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Reducing Jitter on a Linux System


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I've been working a lot lately on optimizing my Linux system for low-latency playback. It's really improving the sound, so I think jitter must be decreasing as latency decreases. Does anyone know of a way to measure jitter?

 

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This is a path you do not want to go down. Even the best engineers in the world admit measuring jitter is very hard and sometimes impossible. Plus there are numerous jitter measurements for all kinds of jitter. The most popular tool is made by Audio Precision and is tens of thousands of dollars.

 

Founder of Audiophile Style

UPDATED: My Audio Systems -> https://audiophile.style/system

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This is what you need (around 20K US). I would not recommend getting one unless you know what you are doing (requires training). Latency is not at all the same as jitter.

 

Benchmark DAC2, Active speakers: ATC 150's, 100's, 20's, C6CA, C6 Subwoofer.

 

Headphones: Only for playing drums. I don't like sounds in my head. The best headphones suck. Nothing can replace good speakers played loudly. And nothing absolutely nothing is a substitute for live music!

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As for what I've done, I've been following the instructions here:

 

http://irc.esben-stien.name/mediawiki/index.php/Setting_Up_Real_Time_Operation_on_GNU/Linux_Systems

http://proaudio.tuxfamily.org/wiki/index.php?title=Howto_RT_Kernel

 

It really sounds great, much better than when I started. Gotta love improving the sound quality of the source component.

 

OK, so much for measuring jitter.

 

Nobody said latency was the same as jitter. However, decreasing latency should not increase sound quality, but it's having that affect. This is an explanation of one of the latency-reducing tools called rtirq:

 

http://www.linuxfordevices.com/c/a/Linux-For-Devices-Articles/The-Linux-real-time-interrupt-patch/

 

It says:

 

"With a measured worst case latency of five microseconds and with a typical jitter below one microsecond at an interrupt period of up to 100 kHz an rtirq-enhanced linux kernel may be usable for a broad range of hard real time control loop applications."

 

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Jitter is usually measured in picoseconds.

 

Anything close to 1 microsecond of jitter would very likely sound awful - even if it were entirely random ( the least intrusive form of distortion ).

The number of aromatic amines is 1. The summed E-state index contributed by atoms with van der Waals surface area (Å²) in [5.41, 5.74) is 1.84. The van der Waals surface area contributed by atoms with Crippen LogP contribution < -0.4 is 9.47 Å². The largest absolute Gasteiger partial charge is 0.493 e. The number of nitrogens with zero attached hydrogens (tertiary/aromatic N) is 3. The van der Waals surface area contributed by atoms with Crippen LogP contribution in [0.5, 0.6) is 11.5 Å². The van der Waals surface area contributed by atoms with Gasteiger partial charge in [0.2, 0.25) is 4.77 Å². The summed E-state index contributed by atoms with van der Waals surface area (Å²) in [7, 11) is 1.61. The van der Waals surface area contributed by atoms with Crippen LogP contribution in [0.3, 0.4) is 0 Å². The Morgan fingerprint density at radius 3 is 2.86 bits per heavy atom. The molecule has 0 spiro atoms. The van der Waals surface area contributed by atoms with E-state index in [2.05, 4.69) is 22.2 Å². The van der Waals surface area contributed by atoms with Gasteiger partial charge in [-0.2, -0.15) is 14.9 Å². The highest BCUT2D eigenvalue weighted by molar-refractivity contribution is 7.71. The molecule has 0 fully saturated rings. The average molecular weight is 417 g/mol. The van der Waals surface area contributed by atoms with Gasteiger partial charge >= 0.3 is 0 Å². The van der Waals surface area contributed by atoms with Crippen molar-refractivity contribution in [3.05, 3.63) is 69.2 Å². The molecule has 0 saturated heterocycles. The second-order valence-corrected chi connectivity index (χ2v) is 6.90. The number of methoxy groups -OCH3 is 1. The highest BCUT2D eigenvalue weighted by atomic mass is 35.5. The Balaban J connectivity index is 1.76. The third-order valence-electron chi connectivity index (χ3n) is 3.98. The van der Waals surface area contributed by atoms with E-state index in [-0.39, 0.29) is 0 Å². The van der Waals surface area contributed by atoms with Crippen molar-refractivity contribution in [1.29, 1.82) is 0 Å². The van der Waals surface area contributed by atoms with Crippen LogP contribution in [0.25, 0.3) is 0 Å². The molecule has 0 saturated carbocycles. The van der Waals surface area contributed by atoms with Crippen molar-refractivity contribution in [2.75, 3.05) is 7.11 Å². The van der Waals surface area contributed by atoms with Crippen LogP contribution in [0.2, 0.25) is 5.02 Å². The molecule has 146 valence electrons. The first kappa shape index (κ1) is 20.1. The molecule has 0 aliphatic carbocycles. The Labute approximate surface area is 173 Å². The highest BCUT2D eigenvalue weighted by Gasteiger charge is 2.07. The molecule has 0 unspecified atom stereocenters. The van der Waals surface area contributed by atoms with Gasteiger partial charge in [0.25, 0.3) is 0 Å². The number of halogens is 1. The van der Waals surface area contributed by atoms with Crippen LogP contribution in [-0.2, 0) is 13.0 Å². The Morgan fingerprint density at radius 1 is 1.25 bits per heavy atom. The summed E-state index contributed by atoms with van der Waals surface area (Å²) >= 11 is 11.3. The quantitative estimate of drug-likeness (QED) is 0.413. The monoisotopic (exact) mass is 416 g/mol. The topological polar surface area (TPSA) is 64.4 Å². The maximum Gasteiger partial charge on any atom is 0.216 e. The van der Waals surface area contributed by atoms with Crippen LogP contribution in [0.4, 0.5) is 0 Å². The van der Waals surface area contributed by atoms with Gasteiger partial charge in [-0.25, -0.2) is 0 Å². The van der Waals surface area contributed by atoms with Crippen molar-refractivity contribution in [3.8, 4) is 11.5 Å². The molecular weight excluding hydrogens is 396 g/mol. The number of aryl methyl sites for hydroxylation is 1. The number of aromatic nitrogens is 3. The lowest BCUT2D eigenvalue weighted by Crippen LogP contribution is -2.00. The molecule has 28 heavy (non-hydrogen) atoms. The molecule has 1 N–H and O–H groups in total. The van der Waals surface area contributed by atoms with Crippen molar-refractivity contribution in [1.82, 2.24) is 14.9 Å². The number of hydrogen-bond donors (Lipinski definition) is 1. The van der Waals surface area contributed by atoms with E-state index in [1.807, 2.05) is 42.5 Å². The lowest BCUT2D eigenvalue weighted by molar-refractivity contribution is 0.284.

A microsecond is 1 MILLION higher than a picosecond. Yikes

 

Benchmark DAC2, Active speakers: ATC 150's, 100's, 20's, C6CA, C6 Subwoofer.

 

Headphones: Only for playing drums. I don't like sounds in my head. The best headphones suck. Nothing can replace good speakers played loudly. And nothing absolutely nothing is a substitute for live music!

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Very interesting to read that Gordon. Actually I remember one of your previous posts in which you said you measured higher jitter in slow computers. I've been making a lot of tweaks to my system for low-latency and in the process the sound has really improved. Maybe the changes I'm making are making my system more efficient and maximing its processing power, thereby reducing jitter?

 

When you say processing power, do you mean CPU power, or speed in all aspects of the computer?

 

Can you explain the relationship between jitter and processing power?

 

I'm very curious to learn more about why I'm hearing what I'm hearing.

 

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Latency in audio production systems by Matt Ottewill

 

Latency, what is it good for?

What is latency?

What causes latency?

PCs and DAW's

DSP delays

 

link

 

Some more articles.

 

Optimising The Latency Of Your PC Audio Interface 2005

Low Latency Background - Buffer and Latency Jitter 2000

Low Latency Background: Monitoring, ZLM and ASIO

 

M-Audio Transit latency, affects sound quality ?

etc.

 

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When using USB devices, especially adaptive mode ones, reducing operating system latency for example by using RT-patched Linux kernel improves USB packet timing. Thus ensures more steady packet flow and reduced jitter. When used with busmaster DMA interfaces (PCI/PCIe) it doesn't have any impact on jitter, since the interface card itself is reading data out of the RAM based on it's own clock.

 

Increasing CPU processing power on a traditional operating system tends to have similar effect, since other tasks executed by the operating system take less time on faster CPU and thereby timing and latency gets improved. However, this is sort of sledgehammer method of improving things...

 

Latency optimized Linux is a very good platform for any audio work, outperforming Mac OS X and Windows.

 

Signalyst - Developer of HQPlayer

Pulse & Fidelity - Software Defined Amplifiers

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Jitter does not exist in the digital world - jitter starts once you have clock. Of course external factors (power supplies, processor activity etc.) can all influence a clock. However an external device with re-clocking or asynchronous clocking can eliminate these issues altogether (although it will not cure dropouts from CPU or network bottlenecks)